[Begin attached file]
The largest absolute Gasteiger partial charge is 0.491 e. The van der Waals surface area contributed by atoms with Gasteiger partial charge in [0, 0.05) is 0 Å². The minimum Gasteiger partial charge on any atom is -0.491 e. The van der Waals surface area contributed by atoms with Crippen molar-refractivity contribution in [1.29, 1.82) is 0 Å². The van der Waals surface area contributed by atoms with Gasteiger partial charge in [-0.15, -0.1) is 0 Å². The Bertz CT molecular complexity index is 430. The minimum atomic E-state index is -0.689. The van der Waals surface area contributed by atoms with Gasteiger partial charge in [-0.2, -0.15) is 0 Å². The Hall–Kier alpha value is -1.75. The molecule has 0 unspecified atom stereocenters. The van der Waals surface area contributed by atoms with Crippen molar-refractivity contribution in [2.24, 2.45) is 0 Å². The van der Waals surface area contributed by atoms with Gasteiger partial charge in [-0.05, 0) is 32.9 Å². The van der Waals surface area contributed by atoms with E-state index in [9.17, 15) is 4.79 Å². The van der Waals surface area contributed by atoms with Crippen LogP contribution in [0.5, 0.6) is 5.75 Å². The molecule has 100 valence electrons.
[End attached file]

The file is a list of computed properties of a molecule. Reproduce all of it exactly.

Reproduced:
The largest absolute Gasteiger partial charge is 0.491 e. The van der Waals surface area contributed by atoms with Gasteiger partial charge in [0, 0.05) is 0 Å². The minimum Gasteiger partial charge on any atom is -0.491 e. The van der Waals surface area contributed by atoms with Crippen molar-refractivity contribution in [1.29, 1.82) is 0 Å². The van der Waals surface area contributed by atoms with Gasteiger partial charge in [-0.15, -0.1) is 0 Å². The Bertz CT molecular complexity index is 430. The minimum atomic E-state index is -0.689. The van der Waals surface area contributed by atoms with Gasteiger partial charge in [-0.2, -0.15) is 0 Å². The Hall–Kier alpha value is -1.75. The molecule has 0 unspecified atom stereocenters. The van der Waals surface area contributed by atoms with Crippen molar-refractivity contribution in [2.24, 2.45) is 0 Å². The van der Waals surface area contributed by atoms with Gasteiger partial charge in [-0.05, 0) is 32.9 Å². The van der Waals surface area contributed by atoms with E-state index in [9.17, 15) is 4.79 Å². The van der Waals surface area contributed by atoms with Crippen LogP contribution in [0.5, 0.6) is 5.75 Å². The molecule has 100 valence electrons.